Sean Michael Dargan admits he is "biodiesel crazy." One of the founding members of PrairieFire BioFuels Co-op, which started in 2005, Dargan bought his first diesel car in 2001 and started using biodiesel fuel.
"Biodiesel promotes better fuel economy," explains Dargan. "Since it is made from soy beans, much of it locally grown, the effects of biodiesel and vegetable oil are not as negative on the environment."
Dargan helped host the PrairieFire BioFuels Co-op membership meeting on Thursday night at the High Noon Saloon. The annual meeting brought out an eclectic group of supporters, from school teachers to ex-hippies to local band members. The co-op now has 274 members.
Woody Osborne, a Madison resident, was asked by one of the co-op's board members to come see what the biodiesel lifestyle is all about. "I'm just here feeling stuff out," says Osborne. "I don't know if this change is right for my lifestyle right now."
Biodiesel costs around $3.21 per gallon -- more than the cost of a regular gallon of gas right now. But people who use biodiesel do so for the environmental benefits. Biodiesel and vegetable oil are nontoxic and biodegradable. PrairieFire members also say that they get better gas mileage.
The co-op runs a shop on East Washington Avenue that sells biofuel or vegetable oil. The group converts an average of two vehicles a month to run on used vegetable oil. (The shop just converted its first semi and the first tractor for a farmer who grows canola oil, another source of alternative fuel.) Much of the used vegetable oil comes from local restaurants, and is processed by a side company, Coulee Region BioFuels, for use in cars.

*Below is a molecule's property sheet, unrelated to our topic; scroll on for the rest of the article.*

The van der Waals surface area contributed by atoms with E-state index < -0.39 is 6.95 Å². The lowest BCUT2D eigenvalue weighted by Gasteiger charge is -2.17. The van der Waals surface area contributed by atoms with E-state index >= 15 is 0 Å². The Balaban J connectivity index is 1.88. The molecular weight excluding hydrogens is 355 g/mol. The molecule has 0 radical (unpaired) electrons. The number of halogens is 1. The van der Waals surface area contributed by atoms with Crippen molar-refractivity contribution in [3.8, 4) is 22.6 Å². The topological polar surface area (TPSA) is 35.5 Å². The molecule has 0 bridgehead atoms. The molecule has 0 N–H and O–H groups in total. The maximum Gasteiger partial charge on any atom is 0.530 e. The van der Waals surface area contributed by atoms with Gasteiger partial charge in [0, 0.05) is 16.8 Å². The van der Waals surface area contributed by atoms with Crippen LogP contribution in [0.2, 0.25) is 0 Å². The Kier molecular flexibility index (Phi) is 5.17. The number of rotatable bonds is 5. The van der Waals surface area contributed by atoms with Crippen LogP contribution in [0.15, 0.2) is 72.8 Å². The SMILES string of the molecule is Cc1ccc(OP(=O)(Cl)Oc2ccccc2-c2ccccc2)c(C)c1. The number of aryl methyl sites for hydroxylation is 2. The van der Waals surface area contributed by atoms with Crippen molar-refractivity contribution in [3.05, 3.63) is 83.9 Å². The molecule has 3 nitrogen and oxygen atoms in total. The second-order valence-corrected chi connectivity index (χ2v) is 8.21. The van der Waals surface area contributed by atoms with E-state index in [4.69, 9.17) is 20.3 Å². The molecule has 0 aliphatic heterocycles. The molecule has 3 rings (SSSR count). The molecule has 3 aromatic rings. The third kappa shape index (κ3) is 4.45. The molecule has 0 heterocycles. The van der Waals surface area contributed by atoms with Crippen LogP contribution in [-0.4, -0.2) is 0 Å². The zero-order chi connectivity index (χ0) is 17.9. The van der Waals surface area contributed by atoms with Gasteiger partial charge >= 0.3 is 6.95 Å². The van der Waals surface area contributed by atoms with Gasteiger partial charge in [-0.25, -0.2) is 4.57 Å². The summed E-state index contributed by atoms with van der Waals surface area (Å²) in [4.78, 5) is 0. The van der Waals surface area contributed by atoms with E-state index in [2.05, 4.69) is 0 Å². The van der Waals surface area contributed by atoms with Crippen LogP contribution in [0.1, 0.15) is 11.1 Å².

Ken Fitzsimmons, lead singer of The Kissers, was at Thursday night's meeting. His band has toured in a van that ran on vegetable oil.
"I tried to promote the use of vegetable oil when I could and I volunteered in the PrairieFire shop," he says.
Thursday's meeting ended true to form for the PrairieFire Co-op: beer for the adults and pizza for the kids, with plenty of music to go around.
In the future, Dargan says board members hope this new form of political and environmental activism will continue to grow. "I hope the co-op will add new members," he says, "and spread the word about how groovy biodiesel and this co-op are."